Check out this beautifully written essay on George Harmon Coxe, an exclusive to The Mysterious Press.
There was a time – I remember it well – when you could go into just about any public library in the United States and find a dozen or more novels by George Harmon Coxe on the shelves in the mystery section. And for good reason, too. Coxe's career lasted for 40 years and 63 novels, and he was one of the most consistently entertaining of the hardboiled mystery novelists.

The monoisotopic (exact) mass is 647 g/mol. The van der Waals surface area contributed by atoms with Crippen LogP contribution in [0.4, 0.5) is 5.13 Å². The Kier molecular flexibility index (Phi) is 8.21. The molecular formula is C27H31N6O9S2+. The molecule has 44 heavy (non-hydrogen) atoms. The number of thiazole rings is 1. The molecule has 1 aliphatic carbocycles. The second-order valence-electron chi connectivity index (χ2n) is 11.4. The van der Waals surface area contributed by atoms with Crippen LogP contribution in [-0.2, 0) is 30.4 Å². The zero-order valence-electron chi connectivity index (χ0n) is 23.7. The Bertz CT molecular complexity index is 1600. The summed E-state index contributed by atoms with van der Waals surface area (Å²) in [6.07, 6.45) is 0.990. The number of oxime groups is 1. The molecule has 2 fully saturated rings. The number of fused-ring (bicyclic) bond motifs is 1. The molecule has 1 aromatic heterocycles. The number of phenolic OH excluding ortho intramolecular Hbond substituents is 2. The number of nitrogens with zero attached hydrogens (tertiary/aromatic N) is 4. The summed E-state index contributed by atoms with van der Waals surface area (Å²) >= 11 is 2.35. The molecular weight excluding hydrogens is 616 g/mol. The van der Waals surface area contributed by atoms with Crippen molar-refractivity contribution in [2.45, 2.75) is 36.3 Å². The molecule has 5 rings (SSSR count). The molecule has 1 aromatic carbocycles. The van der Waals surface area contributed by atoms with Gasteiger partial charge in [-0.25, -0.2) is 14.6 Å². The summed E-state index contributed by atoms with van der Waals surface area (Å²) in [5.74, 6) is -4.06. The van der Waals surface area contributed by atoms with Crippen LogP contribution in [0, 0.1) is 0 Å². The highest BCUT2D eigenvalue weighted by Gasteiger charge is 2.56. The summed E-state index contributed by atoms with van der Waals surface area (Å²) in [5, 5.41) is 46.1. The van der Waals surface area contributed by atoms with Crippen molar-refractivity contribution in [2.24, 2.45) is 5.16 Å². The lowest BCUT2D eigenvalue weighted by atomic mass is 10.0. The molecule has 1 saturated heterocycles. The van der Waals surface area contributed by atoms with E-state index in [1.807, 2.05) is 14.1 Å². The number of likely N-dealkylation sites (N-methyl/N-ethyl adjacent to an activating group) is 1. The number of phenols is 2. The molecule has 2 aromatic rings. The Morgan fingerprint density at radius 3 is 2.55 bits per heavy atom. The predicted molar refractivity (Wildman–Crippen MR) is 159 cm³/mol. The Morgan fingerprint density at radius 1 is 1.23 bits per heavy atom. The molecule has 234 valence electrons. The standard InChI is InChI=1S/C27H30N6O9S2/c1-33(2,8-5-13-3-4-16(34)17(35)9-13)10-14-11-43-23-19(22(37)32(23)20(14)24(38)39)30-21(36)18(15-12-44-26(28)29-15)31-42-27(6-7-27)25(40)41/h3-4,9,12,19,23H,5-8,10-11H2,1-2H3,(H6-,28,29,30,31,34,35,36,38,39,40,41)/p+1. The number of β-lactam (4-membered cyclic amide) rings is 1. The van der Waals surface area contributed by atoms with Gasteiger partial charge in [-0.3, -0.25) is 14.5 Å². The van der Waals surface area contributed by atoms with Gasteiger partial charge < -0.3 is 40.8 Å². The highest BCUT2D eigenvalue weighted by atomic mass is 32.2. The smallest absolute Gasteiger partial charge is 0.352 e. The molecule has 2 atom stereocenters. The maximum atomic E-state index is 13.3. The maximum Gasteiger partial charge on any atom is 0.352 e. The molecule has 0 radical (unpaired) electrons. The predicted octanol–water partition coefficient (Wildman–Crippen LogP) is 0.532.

Born in Olean, N.Y., in 1901, Coxe attended Purdue and Cornell, was a newspaperman (a background that would greatly influence his later work), and worked in advertising before he began selling short fiction regularly to the mystery pulps. Beginning in the mid-Thirties, he was successful enough to concentrate full-time on writing fiction and became one of the leading authors in the legendary pulp Black Mask with a series of tough, well-plotted stories about Boston news photographer Jack "Flash Gun" Casey. Flash, as he was usually known, was big, hot-tempered, fiercely loyal to his friends, and a better detective than he gave himself credit for.
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